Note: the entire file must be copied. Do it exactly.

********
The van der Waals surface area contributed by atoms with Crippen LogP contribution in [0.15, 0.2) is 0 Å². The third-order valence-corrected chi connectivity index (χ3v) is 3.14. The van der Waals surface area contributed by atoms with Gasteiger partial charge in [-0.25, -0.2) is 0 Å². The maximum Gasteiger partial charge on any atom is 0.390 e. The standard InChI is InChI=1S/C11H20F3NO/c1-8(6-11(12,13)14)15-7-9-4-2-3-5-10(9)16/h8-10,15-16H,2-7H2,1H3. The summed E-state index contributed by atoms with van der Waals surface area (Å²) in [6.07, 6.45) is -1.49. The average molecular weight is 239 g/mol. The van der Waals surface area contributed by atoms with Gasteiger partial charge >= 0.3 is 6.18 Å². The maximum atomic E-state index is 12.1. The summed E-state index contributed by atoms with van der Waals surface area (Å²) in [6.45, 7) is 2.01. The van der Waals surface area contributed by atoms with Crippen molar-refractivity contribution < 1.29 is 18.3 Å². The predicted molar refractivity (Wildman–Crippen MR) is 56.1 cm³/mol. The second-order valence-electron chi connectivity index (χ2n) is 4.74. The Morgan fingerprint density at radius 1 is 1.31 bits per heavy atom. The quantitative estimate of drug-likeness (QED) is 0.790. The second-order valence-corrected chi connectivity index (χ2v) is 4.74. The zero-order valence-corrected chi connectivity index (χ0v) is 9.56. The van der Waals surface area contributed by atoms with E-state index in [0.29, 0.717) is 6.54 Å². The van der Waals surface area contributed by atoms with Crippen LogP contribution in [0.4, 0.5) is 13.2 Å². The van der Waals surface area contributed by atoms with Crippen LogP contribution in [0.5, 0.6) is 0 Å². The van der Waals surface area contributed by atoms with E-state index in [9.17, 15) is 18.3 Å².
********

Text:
The van der Waals surface area contributed by atoms with Crippen LogP contribution in [0.15, 0.2) is 0 Å². The third-order valence-corrected chi connectivity index (χ3v) is 3.14. The van der Waals surface area contributed by atoms with Gasteiger partial charge in [-0.25, -0.2) is 0 Å². The maximum Gasteiger partial charge on any atom is 0.390 e. The standard InChI is InChI=1S/C11H20F3NO/c1-8(6-11(12,13)14)15-7-9-4-2-3-5-10(9)16/h8-10,15-16H,2-7H2,1H3. The summed E-state index contributed by atoms with van der Waals surface area (Å²) in [6.07, 6.45) is -1.49. The average molecular weight is 239 g/mol. The van der Waals surface area contributed by atoms with Gasteiger partial charge >= 0.3 is 6.18 Å². The maximum atomic E-state index is 12.1. The summed E-state index contributed by atoms with van der Waals surface area (Å²) in [6.45, 7) is 2.01. The van der Waals surface area contributed by atoms with Crippen molar-refractivity contribution < 1.29 is 18.3 Å². The predicted molar refractivity (Wildman–Crippen MR) is 56.1 cm³/mol. The second-order valence-electron chi connectivity index (χ2n) is 4.74. The Morgan fingerprint density at radius 1 is 1.31 bits per heavy atom. The quantitative estimate of drug-likeness (QED) is 0.790. The second-order valence-corrected chi connectivity index (χ2v) is 4.74. The zero-order valence-corrected chi connectivity index (χ0v) is 9.56. The van der Waals surface area contributed by atoms with E-state index in [0.29, 0.717) is 6.54 Å². The van der Waals surface area contributed by atoms with Crippen LogP contribution in [0.4, 0.5) is 13.2 Å². The van der Waals surface area contributed by atoms with Crippen LogP contribution in [0.5, 0.6) is 0 Å². The van der Waals surface area contributed by atoms with E-state index in [9.17, 15) is 18.3 Å².